The weather may be cooling down as we head toward the holidays–but online shopping is just heating up. Digital experience engagement maps can keep your site or app on the Nice List.
Heatmaps—which include click maps and scroll maps—are one of the easiest ways to visualize and understand how users engage with your site or app.
And they can reveal trends that may be imperative to your digital strategy. For example, FullStory customer Carvana, a leading online car retailer, invested significant time and resources in developing a “spinner” feature for their website. The spinner allows shoppers to see a 360º view of a vehicle, and the Carvana team predicted that it would increase sales.
However, after looking at a heatmap analysis of the feature in FullStory, they were surprised to find that most visitors also sought out the traditional photo gallery. Carvana used this knowledge to rethink the presentation of their vehicle detail pages, making the photo galleries more prominent to drive higher shopper engagement.
Discovering potentially expensive insights like this is critical ahead of the holiday season, so we made some recent upgrades to Heatmaps to keep your sleigh running on schedule.
Shiny new toys: Heatmap updates from FullStory
From talking with product managers, marketers, and product designers, we knew there are a few things on FullStory users’ wish lists when it comes to heatmaps. Here’s a quick look at the new and improved heatmap experience.
Access heatmaps more easily: Previously, heatmaps were only accessible via Session Replay, and a user would need to find a specific session to access heatmap insights. Now, FullStory users can jump directly to click maps and scroll maps from the Library section of the navigation. You can also run ad-hoc analysis by searching for a specific URL or Page defined in FullStory to quickly understand where users are engaging on your site or in your product.
Save and share your heatmaps: Now you can save heatmaps in FullStory so you can monitor changes to user interactions over time and share these insights via full-page capture as a central source of truth across teams.
With the added abilities to define, share, and save heatmaps, these valuable interaction insights are now more flexible, discoverable, and collaborative across teams. Next, we’ll look at three ways to put heatmaps to work this holiday season.
3 ways to use heatmaps for holiday prep
Improve site navigation and layout
Confusing or frustrating site navigation is one of the shortest paths to shopper abandonment. In fact, according to our 2022 consumer survey, 55% of shoppers are unlikely to return to a site after encountering a frustrating experience.
What should you do?
Click maps are one of the most commonly used types of heatmaps, and they show where users click on your page. By understanding which elements are the most (and least) clicked on your site or page, you can identify potential navigational issues.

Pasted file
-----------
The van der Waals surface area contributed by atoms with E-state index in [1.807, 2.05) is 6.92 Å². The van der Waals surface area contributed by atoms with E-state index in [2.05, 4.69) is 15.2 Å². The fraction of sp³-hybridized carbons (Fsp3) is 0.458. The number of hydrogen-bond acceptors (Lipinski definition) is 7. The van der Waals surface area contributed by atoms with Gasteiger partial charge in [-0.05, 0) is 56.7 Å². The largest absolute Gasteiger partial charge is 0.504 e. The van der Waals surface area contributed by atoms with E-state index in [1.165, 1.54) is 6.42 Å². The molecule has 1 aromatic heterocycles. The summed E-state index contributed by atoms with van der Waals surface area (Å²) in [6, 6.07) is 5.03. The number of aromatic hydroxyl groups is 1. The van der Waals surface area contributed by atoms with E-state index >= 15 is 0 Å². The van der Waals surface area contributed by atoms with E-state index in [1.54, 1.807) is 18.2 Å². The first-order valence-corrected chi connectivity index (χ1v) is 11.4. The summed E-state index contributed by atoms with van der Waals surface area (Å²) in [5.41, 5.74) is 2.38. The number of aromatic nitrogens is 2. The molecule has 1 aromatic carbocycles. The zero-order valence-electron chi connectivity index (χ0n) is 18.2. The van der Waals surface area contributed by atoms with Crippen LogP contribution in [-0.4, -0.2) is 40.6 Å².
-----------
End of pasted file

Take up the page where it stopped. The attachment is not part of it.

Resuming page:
You can also use click maps to understand the relevance of search results on your site by measuring the volume of clicks that happen after a search is conducted.
Finally, click maps can be used to see when users are responding to a page as expected and when they’re veering off the predicted path—revealing where there might be issues with your main navigation, page hierarchy, buttons, and more.
Analyze scroll depth and important CTAs
How far users scroll (or don’t scroll) on a page can drastically impact conversions. A scroll map is a type of heatmap that creates a visual representation of visitors’ scrolling behavior. Specifically, scroll maps reveal how many visitors:
Scrolled through a page to the bottom
Scrolled through a page but didn’t make it all the way to the bottom
Abandoned a page without scrolling at all
What should you do?
First, ensure your important content or CTAs aren’t hidden below the fold. Perhaps you’re questioning why a product page isn’t receiving as many “Add to Carts” as expected. A scroll map analysis might reveal that, when viewed on a mobile device, the button is hidden below the fold, and users aren’t scrolling far enough to see it.
Scroll maps can also help online retailers avoid the false floor pitfall, in which some element makes visitors believe they ’ve reached the bottom of a webpage when there is actually more content to see.
Finally, when you do need to design a longer page, scroll maps can help you understand where to prioritize important elements and develop strategies to draw users further down the page.
Optimize the checkout process
When a shopper makes it all the way to your site’s checkout flow, the last thing you want is to throw some friction in their path. Plus, our consumer survey revealed that 30% of shoppers are more frustrated by site errors or friction around the holidays than at other times of the year.
What should you do?
Error, dead, and rage click heatmaps are Santa’s best helpers here. Here’s how each one can help you create a smooth checkout experience:
Rage clicks are when a user rapidly clicks or taps a site element in frustration—either signaling that a button doesn’t function properly or that an error is being triggered. A rage click heatmap can help you reproduce unexpected bugs, correct confusing CTAs, and identify areas on the checkout page that might be causing frustration and abandonment.
Dead clicks happen when users click an element on your site or app that has no effect on the page. Heatmaps of dead clicks allow you to understand when users confuse a static element for a clickable button, or when an actual button is nonfunctional and needs to be fixed.
If your team hasn’t already, now is the time to harness up the reindeer and start your holiday prep.